Fields have lots of great trees and nature and pastoral looks, but they don't have lights. So dark meant … DARK. Flashlights to see where you want to walk dark. In these cases, speedlights are generally too powerful at any output to overcome the kind of ambient I'm shooting (think ISO 3200 f/1.4), so sometimes what I need is the weakest output possible as a key light -- even, occasionally, my iPhone.

While I will often use this layering trick to put a speedlight right next to my subjects and overpower the sun, here what I wanted was to use the closeness of the light sources to create dramatic falloff, mixing the tungsten light of my (CTO) gelled LitePanel with the blue ambient of late twilight. I love mixing color temperatures because people tell me not to.

The eye sees five light sources (plus ambient) here, but really there was just one assistant with one LitePanel. The key in these is to keep all of the settings the same, which means that I need to have my assistant trained to stay about the same distance from the areas he's lighting, keeping power output where I want it. Luckily my assistant that day, Dustin Finn, knows this quite well.
[Ed. Note: Love the whole technique, but IMO the column lights are the special sauce here and really sell the image. Click the image above for a 1600-pixel version.]
We start with the couple, get that frame perfect, and then he goes through and lights the columns. In this case, I actually move the camera to follow him a bit, so that I can make sure to get the whole structure in my frame. But I keep lots of overlap so that the panorama will stitch properly. As he stands, I want to make sure he's not overlapping any of the other frames I'll need to layer in -- I want this to be nice, easy, and cloning-free in photoshop. Then I took an extra frame with the top of the structure unlit, giving me all the pieces I'd need.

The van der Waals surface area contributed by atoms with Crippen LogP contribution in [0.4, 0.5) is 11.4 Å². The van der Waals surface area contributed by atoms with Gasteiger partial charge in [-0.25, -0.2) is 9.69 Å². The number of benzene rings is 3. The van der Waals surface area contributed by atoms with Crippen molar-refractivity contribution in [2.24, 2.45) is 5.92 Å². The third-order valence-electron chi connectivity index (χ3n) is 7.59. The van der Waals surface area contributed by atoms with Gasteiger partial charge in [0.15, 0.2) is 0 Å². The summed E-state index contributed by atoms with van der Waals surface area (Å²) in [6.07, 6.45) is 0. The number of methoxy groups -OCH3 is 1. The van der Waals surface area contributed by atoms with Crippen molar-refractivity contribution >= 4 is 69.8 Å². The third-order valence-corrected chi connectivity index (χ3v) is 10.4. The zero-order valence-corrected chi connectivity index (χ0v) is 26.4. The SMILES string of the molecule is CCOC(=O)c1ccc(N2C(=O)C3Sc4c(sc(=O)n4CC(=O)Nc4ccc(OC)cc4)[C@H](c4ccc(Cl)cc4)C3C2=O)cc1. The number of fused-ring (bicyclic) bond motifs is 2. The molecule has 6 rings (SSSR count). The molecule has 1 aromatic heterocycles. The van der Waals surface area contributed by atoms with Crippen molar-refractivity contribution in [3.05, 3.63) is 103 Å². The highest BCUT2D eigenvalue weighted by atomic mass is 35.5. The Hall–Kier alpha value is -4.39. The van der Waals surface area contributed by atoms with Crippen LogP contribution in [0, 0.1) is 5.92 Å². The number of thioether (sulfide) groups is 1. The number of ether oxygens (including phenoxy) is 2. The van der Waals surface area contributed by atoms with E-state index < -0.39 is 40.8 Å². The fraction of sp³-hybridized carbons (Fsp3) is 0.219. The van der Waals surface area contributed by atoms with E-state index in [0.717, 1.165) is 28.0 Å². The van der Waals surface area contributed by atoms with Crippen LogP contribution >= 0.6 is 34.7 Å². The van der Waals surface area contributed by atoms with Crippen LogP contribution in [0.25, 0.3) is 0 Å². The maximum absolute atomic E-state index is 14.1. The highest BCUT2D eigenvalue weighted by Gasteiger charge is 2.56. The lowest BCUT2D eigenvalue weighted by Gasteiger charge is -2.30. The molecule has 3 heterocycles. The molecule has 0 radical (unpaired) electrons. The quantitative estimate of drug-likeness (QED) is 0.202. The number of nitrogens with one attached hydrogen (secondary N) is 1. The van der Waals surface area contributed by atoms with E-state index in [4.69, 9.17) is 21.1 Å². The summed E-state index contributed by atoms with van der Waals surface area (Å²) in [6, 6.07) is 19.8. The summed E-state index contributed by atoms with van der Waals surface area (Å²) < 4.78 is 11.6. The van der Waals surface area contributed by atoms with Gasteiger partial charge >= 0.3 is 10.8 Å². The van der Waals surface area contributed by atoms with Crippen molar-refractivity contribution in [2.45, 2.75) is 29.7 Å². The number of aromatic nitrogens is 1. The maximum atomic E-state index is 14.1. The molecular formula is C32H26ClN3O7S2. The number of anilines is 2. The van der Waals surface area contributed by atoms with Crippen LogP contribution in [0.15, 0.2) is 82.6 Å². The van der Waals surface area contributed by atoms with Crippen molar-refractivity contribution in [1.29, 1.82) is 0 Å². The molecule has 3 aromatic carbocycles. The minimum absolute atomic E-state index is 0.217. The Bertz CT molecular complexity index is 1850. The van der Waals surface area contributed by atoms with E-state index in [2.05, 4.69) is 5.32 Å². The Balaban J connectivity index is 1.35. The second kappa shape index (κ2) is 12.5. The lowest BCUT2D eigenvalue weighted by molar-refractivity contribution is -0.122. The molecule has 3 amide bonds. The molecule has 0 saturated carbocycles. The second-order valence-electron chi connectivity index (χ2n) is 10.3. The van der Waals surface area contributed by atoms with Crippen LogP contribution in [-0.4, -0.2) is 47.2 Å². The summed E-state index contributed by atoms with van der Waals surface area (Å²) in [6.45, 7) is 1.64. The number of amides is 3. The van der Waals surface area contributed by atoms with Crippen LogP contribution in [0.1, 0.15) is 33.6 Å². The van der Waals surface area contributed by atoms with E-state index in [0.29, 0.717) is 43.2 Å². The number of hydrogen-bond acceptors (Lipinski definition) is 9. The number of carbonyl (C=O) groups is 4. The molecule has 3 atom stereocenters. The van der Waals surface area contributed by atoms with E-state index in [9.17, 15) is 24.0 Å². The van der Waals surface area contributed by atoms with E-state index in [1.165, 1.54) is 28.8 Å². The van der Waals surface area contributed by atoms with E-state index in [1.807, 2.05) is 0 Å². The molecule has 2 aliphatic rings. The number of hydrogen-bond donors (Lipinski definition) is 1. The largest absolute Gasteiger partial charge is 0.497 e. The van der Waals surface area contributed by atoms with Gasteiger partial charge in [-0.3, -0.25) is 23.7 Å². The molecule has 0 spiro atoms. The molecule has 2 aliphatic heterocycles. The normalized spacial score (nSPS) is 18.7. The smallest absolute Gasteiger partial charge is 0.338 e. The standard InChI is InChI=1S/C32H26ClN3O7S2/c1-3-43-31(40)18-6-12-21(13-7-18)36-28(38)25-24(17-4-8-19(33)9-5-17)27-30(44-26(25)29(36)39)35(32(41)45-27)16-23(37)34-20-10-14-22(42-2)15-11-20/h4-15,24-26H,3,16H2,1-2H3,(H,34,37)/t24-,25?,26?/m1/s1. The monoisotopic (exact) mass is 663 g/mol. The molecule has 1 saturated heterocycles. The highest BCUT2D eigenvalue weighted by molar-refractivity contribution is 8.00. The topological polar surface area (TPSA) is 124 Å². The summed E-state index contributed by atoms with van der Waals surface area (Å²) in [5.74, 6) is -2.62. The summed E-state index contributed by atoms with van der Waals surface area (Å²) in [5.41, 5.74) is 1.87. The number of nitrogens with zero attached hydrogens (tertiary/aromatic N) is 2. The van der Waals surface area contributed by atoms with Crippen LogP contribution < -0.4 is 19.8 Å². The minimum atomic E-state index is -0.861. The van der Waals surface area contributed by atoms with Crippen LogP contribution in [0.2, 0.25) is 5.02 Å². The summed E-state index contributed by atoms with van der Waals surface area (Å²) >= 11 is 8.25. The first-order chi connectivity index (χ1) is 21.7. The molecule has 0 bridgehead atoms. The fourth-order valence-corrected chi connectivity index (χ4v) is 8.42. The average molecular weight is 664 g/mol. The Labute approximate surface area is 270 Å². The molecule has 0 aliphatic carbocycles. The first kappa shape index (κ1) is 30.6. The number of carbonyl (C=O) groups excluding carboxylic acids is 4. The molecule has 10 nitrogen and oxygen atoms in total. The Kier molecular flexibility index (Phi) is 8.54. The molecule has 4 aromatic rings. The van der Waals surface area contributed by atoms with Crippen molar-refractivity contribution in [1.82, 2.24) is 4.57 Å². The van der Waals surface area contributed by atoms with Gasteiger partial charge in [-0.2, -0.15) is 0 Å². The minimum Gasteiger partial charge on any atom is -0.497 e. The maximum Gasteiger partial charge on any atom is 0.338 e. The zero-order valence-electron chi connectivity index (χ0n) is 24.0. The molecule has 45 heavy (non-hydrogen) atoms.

It might sound complicated, but it's not -- and if you've kept ALL of the settings the same from shot to shot, the photoshop is a breeze, auto-aligning pieces and just layer brushing out the dude holding the light. Or you can brush him in five times if you feel like it.

Ed Note: Back to me again.

Here's a second shot from the same scene, shot similarly but walking the light to each couple:

There are so many possibilities to be had with multi-image stitching. You can light close (for power, and/or fall-off) and remove the light, as above.

You can effectively expand your chip size, creating far higher quality images than you can do in one shot – especially at high ISO, for instance.

You can create portraiture with a quality and depth of field that make it look like it was shot on a large format camera. Because, effectively, it was.

Ryan is far from a one-trick pony, too. If you didn't above, make sure to look at his portfolio on his site. And for more, check out his other wedding-themed site, Moment Junkie, which he cofounded.